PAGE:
Painting a picture of Beijing's future in the art world

By Harvey Dzodin
0 Comment(s)Print E-mail, April 17, 2019
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The photo shows the spectacular undulating windows of the newly renovated UCCA Center for Contemporary Art where the Beijing Art Summit took place. [Photo by Bian Jie courtesy of Office for Metropolitan Architecture]

Every Spring, the crème de la crème of the art world migrates from the four corners of the globe to Art Basel Hong Kong to buy, sell and network. In the art scene, Beijing has increasingly been playing second fiddle to Hong Kong and Shanghai. A way was needed to entice the art elite to enrich and be enriched by Beijing's art scene. Thus, Gallery Weekend Beijing (GWB), centered in the 798 Art District, was born in 2017. Now in its third edition, GWB has come a very long way. Still, it takes more than a high visibility weekend to fully establish Beijing as China's art capital.

I attended the first GWB and to be diplomatic, I can only say that it was a very modest first step. The event needed much better organization, marketing, outreach and participation. But based on my recent attendance, I can attest that it has truly made incredible progress.

In the past, some artists turned up their noses at 798 saying that it was too commercial. This reminded me of the story of an infamous New York bank robber, Slick Willie Sutton. He was caught after many successful robberies and was asked why he robbed banks. Sutton said "because that's where the money is." Well, 798 is where the art is! And the art featured at GWB is world-class!

To me the most memorable exhibit out of the many other excellent shows was the installation of portraits "The Moroccans" that covered all three levels of the massive Galleria Continua. The installation was created by the French-Moroccan artist Leila Alaoui and this was her first solo exhibition in China.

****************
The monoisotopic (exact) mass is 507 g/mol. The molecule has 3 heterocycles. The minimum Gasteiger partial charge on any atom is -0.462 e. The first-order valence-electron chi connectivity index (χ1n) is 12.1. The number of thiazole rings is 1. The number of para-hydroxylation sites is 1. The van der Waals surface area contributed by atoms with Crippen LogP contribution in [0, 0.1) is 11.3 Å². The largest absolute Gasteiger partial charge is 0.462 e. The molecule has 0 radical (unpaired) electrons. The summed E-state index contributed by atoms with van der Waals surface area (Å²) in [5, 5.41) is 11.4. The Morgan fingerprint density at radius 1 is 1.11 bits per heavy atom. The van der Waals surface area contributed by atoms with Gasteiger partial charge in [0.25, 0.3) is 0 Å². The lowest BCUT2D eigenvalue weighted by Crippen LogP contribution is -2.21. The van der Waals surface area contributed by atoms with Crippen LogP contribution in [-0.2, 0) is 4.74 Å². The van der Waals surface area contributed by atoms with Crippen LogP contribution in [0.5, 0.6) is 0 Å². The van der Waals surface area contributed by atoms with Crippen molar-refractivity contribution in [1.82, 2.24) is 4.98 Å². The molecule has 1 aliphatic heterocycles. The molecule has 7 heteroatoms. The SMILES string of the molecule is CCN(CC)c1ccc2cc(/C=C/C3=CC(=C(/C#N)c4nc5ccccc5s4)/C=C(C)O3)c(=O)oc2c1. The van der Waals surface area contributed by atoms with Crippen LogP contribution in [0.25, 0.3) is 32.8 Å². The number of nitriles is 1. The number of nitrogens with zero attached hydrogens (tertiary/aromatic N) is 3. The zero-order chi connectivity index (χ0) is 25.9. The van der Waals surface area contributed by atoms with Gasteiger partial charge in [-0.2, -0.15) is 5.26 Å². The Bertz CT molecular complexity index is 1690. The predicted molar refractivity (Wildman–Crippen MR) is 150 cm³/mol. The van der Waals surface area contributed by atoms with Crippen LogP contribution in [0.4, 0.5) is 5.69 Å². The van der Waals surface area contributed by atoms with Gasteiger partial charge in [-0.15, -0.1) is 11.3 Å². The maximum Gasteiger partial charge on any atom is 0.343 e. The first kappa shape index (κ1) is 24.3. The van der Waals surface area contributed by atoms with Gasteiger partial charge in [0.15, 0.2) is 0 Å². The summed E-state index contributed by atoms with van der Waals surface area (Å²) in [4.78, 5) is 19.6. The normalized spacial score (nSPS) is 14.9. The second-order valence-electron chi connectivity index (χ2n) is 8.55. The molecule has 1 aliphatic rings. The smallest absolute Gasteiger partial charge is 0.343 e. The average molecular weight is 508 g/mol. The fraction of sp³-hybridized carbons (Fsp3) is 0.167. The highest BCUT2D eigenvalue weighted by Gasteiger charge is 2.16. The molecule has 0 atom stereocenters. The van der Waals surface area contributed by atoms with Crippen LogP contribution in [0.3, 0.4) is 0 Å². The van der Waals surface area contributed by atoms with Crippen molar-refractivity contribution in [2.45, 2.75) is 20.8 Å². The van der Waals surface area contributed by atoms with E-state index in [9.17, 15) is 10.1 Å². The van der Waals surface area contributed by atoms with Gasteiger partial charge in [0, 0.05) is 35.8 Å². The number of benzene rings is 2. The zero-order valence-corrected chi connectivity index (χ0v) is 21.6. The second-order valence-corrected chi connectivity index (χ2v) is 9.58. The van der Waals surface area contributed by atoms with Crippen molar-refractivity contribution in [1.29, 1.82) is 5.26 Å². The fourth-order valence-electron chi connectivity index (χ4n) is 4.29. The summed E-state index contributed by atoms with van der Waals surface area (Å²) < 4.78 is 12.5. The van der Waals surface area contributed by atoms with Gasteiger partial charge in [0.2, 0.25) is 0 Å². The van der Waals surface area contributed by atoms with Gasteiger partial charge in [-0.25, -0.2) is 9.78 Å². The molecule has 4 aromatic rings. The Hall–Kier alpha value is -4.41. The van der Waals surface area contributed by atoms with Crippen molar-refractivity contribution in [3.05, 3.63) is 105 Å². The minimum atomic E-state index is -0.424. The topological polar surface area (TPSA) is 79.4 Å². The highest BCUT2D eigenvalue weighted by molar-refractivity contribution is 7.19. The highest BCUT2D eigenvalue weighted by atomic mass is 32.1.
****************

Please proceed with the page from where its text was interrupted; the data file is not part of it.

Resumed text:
There was also an exhibition of promising young artists in the new 798 Art Center titled "Hic sunt leones," which is Latin for "Here there are lions." Its title refers to the designation of early map makers for territories not yet explored that were thought to be places filled with fear and danger. Maybe "Lion cubs" might have been a better title as the young artists were at the beginning of a promising artistic arc. Another notable work was "Levi'sKhan·Overture" by Yuhan Chang, which drew many visitors to the exhibition. It explores today's complex relationship between individuals and countries through aesthetic, rhetorical and other dimensions.

How do I know that this show and GWB was a success? Because I encountered leaders of the art world like the fabled collector and former Swiss ambassador to China, Uli Sigg patrolling the works of the lion cubs for Chinese art stars of the future. His encyclopedic donation of contemporary Chinese art valued at more than US$250 million forms the core of the new Hong Kong museum M+, which he said will open later next year. 

For the first time, this year's GWB featured a three-day Beijing Art Summit curated by Colin Siyuan Chinnery and Mari Spirito and joined by several heavy hitters in the art world. Together they examined subjects such as how art promotes urban development, Chinese art markets, art ecologies, and the intersection of art and technology. Thousands of netizens also participated online.